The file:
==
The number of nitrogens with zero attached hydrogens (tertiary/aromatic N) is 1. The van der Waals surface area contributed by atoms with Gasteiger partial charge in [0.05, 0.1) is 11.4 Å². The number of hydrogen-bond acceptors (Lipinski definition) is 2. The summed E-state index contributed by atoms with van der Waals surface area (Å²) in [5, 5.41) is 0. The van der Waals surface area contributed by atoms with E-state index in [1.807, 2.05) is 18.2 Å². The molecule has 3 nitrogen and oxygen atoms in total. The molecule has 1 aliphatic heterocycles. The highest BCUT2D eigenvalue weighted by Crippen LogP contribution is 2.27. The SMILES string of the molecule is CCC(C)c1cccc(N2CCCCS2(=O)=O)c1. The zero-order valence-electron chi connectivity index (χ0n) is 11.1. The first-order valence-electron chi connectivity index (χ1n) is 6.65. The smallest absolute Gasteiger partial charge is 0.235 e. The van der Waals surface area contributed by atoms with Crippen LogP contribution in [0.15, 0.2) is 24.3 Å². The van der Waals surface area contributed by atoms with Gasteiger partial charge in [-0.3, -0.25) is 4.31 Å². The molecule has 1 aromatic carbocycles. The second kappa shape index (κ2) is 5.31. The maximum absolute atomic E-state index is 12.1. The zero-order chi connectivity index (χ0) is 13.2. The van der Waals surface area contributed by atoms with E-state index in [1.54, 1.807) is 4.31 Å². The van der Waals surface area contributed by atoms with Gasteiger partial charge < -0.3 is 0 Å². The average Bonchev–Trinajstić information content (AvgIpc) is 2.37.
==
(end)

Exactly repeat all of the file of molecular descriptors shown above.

The number of nitrogens with zero attached hydrogens (tertiary/aromatic N) is 1. The van der Waals surface area contributed by atoms with Gasteiger partial charge in [0.05, 0.1) is 11.4 Å². The number of hydrogen-bond acceptors (Lipinski definition) is 2. The summed E-state index contributed by atoms with van der Waals surface area (Å²) in [5, 5.41) is 0. The van der Waals surface area contributed by atoms with E-state index in [1.807, 2.05) is 18.2 Å². The molecule has 3 nitrogen and oxygen atoms in total. The molecule has 1 aliphatic heterocycles. The highest BCUT2D eigenvalue weighted by Crippen LogP contribution is 2.27. The SMILES string of the molecule is CCC(C)c1cccc(N2CCCCS2(=O)=O)c1. The zero-order valence-electron chi connectivity index (χ0n) is 11.1. The first-order valence-electron chi connectivity index (χ1n) is 6.65. The smallest absolute Gasteiger partial charge is 0.235 e. The van der Waals surface area contributed by atoms with Crippen LogP contribution in [0.15, 0.2) is 24.3 Å². The van der Waals surface area contributed by atoms with Gasteiger partial charge in [-0.3, -0.25) is 4.31 Å². The molecule has 1 aromatic carbocycles. The second kappa shape index (κ2) is 5.31. The maximum absolute atomic E-state index is 12.1. The zero-order chi connectivity index (χ0) is 13.2. The van der Waals surface area contributed by atoms with E-state index in [1.54, 1.807) is 4.31 Å². The van der Waals surface area contributed by atoms with Gasteiger partial charge < -0.3 is 0 Å². The average Bonchev–Trinajstić information content (AvgIpc) is 2.37.